Unfortunately, we have an increasing number of legislators in both parties who have adopted an unrelenting partisan viewpoint…Partisans at both ends of the political spectrum are dominating the political debate in our country. And partisan groups, including outside groups that spent millions against me in this race, are determined to see that this continues. They have worked to make it as difficult as possible for a legislator of either party to hold independent views or engage in constructive compromise.

Sources of partisan polarization have also been debated in the American Politics scholarly literature increasingly over the last few years.  Morris P. Fiorina, Samuel J. Abrams and others have argue that polarization is an elite-level phenomenon. The electorate only appears polarized because of the choices they are given and polarization of electoral choices is a result of movement by the candidates.

In a recent article in PS: Political Science and Politics, “‘The Big Sort” That Wasn’t: A Skeptical Reexamination,” Abrams and Fiorina also question the empirics of geographic sorting in the electorate and argue that even if this type of sorting were proved to occur, the effects would be minimal. Alan Abromowitz and others have challenged the arguments that polarization is only an elite level phenomenon. In his new book released in March, Abramowitz argues that bi-partisanship remains elusive, not because of politicians in the capitol, but because of the American public and their fixation on party membership and loyalty.

Barbara Sinclair takes perhaps what one might call a more middle-of-the-road approach, asserting that polarization has electoral roots, but also that the reactions to members of Congress have amplified the effect of polarization in the electoral environment. She argues in part that polarization is rooted in the Southern regional realignment post-1960s, but that there has also been party sorting outside of the South as a result of the emergence of cultural issues, particularly since the Reagan administration.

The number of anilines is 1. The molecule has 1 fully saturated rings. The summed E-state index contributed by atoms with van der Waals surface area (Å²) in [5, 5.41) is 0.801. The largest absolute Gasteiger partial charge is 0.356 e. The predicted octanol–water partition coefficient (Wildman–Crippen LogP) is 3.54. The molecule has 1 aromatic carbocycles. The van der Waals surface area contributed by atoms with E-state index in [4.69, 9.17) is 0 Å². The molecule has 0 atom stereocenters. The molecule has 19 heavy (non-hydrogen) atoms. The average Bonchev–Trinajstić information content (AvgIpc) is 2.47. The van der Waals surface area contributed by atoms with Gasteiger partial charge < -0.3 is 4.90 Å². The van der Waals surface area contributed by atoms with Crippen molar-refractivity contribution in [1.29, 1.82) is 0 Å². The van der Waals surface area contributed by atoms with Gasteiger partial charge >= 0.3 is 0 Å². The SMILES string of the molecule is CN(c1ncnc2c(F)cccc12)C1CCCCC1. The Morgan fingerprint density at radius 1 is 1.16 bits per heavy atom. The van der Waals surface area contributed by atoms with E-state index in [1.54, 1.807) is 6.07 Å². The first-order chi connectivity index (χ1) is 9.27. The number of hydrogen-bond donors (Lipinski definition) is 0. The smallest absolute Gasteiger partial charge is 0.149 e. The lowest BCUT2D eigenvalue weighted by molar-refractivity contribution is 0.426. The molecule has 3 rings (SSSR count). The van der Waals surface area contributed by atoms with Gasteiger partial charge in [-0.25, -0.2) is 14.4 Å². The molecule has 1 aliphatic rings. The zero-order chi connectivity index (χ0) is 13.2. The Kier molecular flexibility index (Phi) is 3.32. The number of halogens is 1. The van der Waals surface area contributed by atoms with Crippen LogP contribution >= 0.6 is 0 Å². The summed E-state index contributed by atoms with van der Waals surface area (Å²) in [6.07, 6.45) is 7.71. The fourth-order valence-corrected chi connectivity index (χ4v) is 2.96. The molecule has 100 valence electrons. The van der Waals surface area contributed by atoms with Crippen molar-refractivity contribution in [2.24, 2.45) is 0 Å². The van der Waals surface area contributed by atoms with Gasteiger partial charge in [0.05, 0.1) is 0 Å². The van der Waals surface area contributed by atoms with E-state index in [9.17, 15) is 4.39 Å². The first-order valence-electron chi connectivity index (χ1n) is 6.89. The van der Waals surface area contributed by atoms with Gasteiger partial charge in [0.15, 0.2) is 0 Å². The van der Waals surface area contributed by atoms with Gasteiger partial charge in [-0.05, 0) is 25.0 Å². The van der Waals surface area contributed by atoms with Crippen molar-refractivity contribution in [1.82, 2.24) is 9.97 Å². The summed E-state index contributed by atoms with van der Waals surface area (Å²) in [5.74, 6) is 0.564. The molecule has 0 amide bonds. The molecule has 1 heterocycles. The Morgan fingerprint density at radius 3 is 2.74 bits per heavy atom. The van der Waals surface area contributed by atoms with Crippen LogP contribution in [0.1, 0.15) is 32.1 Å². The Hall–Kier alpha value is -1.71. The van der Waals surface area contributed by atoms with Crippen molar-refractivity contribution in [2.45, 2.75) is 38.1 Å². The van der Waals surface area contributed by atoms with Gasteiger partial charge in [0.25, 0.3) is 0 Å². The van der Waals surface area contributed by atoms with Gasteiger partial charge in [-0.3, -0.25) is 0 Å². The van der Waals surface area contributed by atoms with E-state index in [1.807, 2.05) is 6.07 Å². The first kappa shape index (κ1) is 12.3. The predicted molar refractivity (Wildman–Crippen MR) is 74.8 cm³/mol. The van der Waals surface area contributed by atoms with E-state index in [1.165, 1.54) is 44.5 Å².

In line with Senator Lugar’s observations about activist groups, Sinclair finds that candidates have become more responsive to activists, and that candidates themselves come from the activist ranks. This is important because activists are more polarized, particularly on issues (e.g. abortion, climate change, taxes, etc.). Mathew Levendusky also takes a moderate position between the competing arguments outlined above, arguing that elite polarization has transformed voters by causing them to adopt the ideological outlook of their party elites, a process which he refers to as sorting. (There have been other exemplar contributions to this debate, but unfortunately space is limited to cover all such contributions in this blog post.)